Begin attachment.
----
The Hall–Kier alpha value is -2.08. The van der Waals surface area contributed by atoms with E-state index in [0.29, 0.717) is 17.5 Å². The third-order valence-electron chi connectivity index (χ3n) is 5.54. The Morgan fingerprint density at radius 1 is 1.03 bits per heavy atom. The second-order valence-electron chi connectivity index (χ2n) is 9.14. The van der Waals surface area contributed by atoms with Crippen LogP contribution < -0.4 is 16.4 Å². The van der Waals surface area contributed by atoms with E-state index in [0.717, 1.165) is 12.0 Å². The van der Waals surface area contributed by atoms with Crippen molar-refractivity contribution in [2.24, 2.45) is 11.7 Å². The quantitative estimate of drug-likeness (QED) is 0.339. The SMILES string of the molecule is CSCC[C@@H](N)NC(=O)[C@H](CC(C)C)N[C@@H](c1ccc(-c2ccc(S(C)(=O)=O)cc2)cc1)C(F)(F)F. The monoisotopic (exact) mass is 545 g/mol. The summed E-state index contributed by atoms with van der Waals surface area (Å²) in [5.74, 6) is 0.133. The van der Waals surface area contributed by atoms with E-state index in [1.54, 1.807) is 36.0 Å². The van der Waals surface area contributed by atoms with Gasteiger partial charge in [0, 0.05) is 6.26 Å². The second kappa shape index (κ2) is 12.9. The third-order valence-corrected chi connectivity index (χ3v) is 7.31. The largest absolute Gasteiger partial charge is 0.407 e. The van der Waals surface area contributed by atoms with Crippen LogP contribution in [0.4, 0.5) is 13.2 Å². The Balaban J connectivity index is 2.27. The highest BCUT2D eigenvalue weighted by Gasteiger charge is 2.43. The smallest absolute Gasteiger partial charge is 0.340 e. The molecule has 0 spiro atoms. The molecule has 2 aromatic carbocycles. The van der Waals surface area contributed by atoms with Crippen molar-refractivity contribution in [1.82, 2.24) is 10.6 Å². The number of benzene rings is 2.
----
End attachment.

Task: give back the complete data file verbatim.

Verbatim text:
The Hall–Kier alpha value is -2.08. The van der Waals surface area contributed by atoms with E-state index in [0.29, 0.717) is 17.5 Å². The third-order valence-electron chi connectivity index (χ3n) is 5.54. The Morgan fingerprint density at radius 1 is 1.03 bits per heavy atom. The second-order valence-electron chi connectivity index (χ2n) is 9.14. The van der Waals surface area contributed by atoms with Crippen LogP contribution < -0.4 is 16.4 Å². The van der Waals surface area contributed by atoms with E-state index in [0.717, 1.165) is 12.0 Å². The van der Waals surface area contributed by atoms with Crippen molar-refractivity contribution in [2.24, 2.45) is 11.7 Å². The quantitative estimate of drug-likeness (QED) is 0.339. The SMILES string of the molecule is CSCC[C@@H](N)NC(=O)[C@H](CC(C)C)N[C@@H](c1ccc(-c2ccc(S(C)(=O)=O)cc2)cc1)C(F)(F)F. The monoisotopic (exact) mass is 545 g/mol. The summed E-state index contributed by atoms with van der Waals surface area (Å²) in [5.74, 6) is 0.133. The van der Waals surface area contributed by atoms with E-state index in [1.54, 1.807) is 36.0 Å². The van der Waals surface area contributed by atoms with Gasteiger partial charge in [0, 0.05) is 6.26 Å². The second kappa shape index (κ2) is 12.9. The third-order valence-corrected chi connectivity index (χ3v) is 7.31. The largest absolute Gasteiger partial charge is 0.407 e. The van der Waals surface area contributed by atoms with Crippen LogP contribution in [0.4, 0.5) is 13.2 Å². The Balaban J connectivity index is 2.27. The highest BCUT2D eigenvalue weighted by Gasteiger charge is 2.43. The smallest absolute Gasteiger partial charge is 0.340 e. The molecule has 0 spiro atoms. The molecule has 2 aromatic carbocycles. The van der Waals surface area contributed by atoms with Crippen molar-refractivity contribution in [1.82, 2.24) is 10.6 Å². The number of benzene rings is 2.